Show off your social metrics with Social Tiles
Social Tiles is a new iOS app from Devigners, and is currently highlighted in the New section of the App Store’s Social Networking category. It’s available now as a free download from the App Store, though the App Store description suggests this will become a paid app at some point in the future.
Social Tiles describes itself as a “modern UI pinboard for Twitter profiles and Facebook Pages.” In practice, what this means is that it allows users to add Twitter users and Facebook Pages (not profiles) to a monitoring list, and then see at a glance what their basic metrics are.
Adding a new Twitter account or Facebook page to Social Tiles is a simple matter of pulling down from the top of the screen, selecting the relevant social network and then entering the desired username of either the Twitter user or Facebook Page. The app does not have a facility to search either Twitter or Facebook, so the user must know the exact username of the relevant account in order to add it to their list. On the “add” screen for both Facebook and Twitter, the app posts a random (and rather cheesy) social-related “tip” on the screen, and if the user finds it somehow inspirational or useful, they may share it on either Twitter or Facebook.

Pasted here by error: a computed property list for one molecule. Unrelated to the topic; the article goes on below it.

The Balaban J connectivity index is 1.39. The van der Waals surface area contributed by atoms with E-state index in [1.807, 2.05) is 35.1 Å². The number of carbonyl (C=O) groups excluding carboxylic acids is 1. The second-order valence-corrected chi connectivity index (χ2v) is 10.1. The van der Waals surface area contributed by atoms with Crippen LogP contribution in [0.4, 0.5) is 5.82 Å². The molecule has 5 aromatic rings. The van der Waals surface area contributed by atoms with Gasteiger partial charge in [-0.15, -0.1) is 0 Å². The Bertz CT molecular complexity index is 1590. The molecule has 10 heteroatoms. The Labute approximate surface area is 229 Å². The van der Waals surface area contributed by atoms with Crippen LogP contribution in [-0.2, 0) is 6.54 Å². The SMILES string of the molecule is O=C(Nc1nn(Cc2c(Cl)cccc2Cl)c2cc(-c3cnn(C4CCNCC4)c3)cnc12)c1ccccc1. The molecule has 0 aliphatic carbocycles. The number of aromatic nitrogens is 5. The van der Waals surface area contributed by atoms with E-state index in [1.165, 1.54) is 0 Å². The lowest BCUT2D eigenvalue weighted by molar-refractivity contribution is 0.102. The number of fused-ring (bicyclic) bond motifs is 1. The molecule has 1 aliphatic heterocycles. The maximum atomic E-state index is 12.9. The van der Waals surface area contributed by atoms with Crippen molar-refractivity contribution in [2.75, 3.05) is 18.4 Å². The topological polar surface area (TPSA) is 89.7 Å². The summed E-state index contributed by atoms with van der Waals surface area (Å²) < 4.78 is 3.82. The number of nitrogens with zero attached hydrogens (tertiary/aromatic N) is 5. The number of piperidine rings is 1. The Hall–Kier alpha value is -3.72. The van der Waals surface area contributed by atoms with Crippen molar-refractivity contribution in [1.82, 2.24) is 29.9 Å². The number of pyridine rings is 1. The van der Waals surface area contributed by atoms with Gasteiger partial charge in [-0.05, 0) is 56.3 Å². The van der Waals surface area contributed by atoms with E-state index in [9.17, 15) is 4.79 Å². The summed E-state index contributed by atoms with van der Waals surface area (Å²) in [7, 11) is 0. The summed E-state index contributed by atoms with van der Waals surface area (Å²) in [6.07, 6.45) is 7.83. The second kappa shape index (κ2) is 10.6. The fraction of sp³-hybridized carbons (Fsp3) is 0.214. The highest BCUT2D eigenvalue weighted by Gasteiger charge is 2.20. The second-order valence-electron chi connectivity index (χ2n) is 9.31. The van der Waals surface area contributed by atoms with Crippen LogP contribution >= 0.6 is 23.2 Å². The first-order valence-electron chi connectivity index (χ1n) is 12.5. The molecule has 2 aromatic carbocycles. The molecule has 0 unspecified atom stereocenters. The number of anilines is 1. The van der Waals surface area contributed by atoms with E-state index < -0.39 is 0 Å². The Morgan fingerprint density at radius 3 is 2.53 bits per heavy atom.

The app is extremely well-presented, with a distinctive Windows 8 “Metro”-style visual aesthetic and good use of sound — though it’s worth noting that the sound effects used are exactly the same as those heard in Realmac Software’s excellent to-do list app Clear, and it’s not entirely obvious whether or not these sounds are library files or original copyrighted creations.
The main trouble with Social Tiles, though, is that it just doesn’t really do anything useful. It’s quite convenient to be able to see at a glance the Likes, follows and “people talking about this” figures for various social media pages, but it’s impossible to actually do anything with the pages from within the app itself — tapping the “eye” icon on each account simply opens either the Twitter or Facebook app to the relevant page. There’s no means of tracking metrics over time, no means of browsing through posts or seeing which were the most popular from within the app, and no means of interacting with the accounts. Some App Store reviewers have also criticized the app for limiting itself to just Facebook and Twitter, too, when other services such as Instagram have APIs that would allow access to user metrics.
Ultimately, Social Tiles is a pretty-looking but mostly useless app, sadly. With some additional functionality such as historical metrics tracking it could be an interesting solution for those managing a large number of social accounts; as it stands, however, it’s little more than a nice-looking curiosity of little benefit to its users.
You can follow Social Tiles’ progress with AppData, our tracking service for mobile and social apps and developers.